IRA attack creates credibility problem, - Bruton

 

THE use of lethal force by an IRA unit in a children's hospital a few days before Christmas created a credibility problem for the whole republican movement, the Taoiseach, Mr Bruton, said on Saturday.

Mr Bruton said that if Sinn Fein wanted to be accepted into talks as part of a political process based on accountability under the rule of law, then they would have to face up to the question of when, how and to whom individual IRA members should be account able when they directed and carried out such attacks.

If a similar operation had been carried out two years ago in a children's hospital in Sarajevo, rather than in Belfast, world public opinion would demand that the perpetrators and directors of it be made to account for themselves before the tribunal in The Hague, according to the Taoiseach.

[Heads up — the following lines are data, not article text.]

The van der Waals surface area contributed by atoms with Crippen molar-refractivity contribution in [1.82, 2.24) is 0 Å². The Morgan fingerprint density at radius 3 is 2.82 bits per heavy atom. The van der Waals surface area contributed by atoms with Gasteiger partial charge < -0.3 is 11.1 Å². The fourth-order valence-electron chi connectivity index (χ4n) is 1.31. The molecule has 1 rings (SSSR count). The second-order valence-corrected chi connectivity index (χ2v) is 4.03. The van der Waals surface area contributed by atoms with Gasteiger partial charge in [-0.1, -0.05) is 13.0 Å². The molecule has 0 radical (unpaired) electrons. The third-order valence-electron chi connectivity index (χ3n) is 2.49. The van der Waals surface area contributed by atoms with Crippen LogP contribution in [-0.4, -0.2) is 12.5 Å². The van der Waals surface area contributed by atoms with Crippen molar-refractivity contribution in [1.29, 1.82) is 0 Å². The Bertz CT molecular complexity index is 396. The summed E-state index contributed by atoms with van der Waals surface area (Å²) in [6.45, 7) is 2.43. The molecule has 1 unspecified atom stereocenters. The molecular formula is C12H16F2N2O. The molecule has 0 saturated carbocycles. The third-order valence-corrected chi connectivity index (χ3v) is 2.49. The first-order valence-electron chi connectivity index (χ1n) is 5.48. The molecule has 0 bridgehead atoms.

The former Fianna Fail minister, Mr David Andrews, and his brother, Niall, an MEP, expressed their concern, in a joint statement yesterday, at what they described as the clear lack of progress in the peace process during the past year.

The feelings of isolation and frustration among nationalist communities at the logjam in the peace process were palpable, they added.

The fact that the British government had decided to play the "Orange card" due to its fragile position in the House of Commons had effectively guaranteed that there would be no progress in the peace process until after the next British general election, they continued.

The Andrews brothers said it was hoped that in the early part of 1997 the IRA would reinstate its ceasefire, "which must be unequivocal and permanent".